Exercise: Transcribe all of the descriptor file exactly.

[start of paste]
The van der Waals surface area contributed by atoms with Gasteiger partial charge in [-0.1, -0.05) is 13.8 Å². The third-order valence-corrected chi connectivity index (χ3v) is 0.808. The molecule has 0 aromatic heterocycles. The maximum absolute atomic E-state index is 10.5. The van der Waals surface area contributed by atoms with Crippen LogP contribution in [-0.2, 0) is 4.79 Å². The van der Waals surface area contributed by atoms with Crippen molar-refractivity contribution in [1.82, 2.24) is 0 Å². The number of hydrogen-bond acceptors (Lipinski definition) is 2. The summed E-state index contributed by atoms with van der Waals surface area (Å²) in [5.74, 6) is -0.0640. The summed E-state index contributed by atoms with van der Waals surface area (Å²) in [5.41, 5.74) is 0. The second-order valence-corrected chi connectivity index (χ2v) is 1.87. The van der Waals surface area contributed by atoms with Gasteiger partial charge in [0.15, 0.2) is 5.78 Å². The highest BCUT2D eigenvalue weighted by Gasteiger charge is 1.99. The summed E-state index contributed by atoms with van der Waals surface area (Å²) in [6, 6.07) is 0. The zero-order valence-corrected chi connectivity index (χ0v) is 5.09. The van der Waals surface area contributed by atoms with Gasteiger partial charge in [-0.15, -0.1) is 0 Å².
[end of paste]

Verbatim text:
The van der Waals surface area contributed by atoms with Gasteiger partial charge in [-0.1, -0.05) is 13.8 Å². The third-order valence-corrected chi connectivity index (χ3v) is 0.808. The molecule has 0 aromatic heterocycles. The maximum absolute atomic E-state index is 10.5. The van der Waals surface area contributed by atoms with Crippen LogP contribution in [-0.2, 0) is 4.79 Å². The van der Waals surface area contributed by atoms with Crippen molar-refractivity contribution in [1.82, 2.24) is 0 Å². The number of hydrogen-bond acceptors (Lipinski definition) is 2. The summed E-state index contributed by atoms with van der Waals surface area (Å²) in [5.74, 6) is -0.0640. The summed E-state index contributed by atoms with van der Waals surface area (Å²) in [5.41, 5.74) is 0. The second-order valence-corrected chi connectivity index (χ2v) is 1.87. The van der Waals surface area contributed by atoms with Gasteiger partial charge in [0.15, 0.2) is 5.78 Å². The highest BCUT2D eigenvalue weighted by Gasteiger charge is 1.99. The summed E-state index contributed by atoms with van der Waals surface area (Å²) in [6, 6.07) is 0. The zero-order valence-corrected chi connectivity index (χ0v) is 5.09. The van der Waals surface area contributed by atoms with Gasteiger partial charge in [-0.15, -0.1) is 0 Å².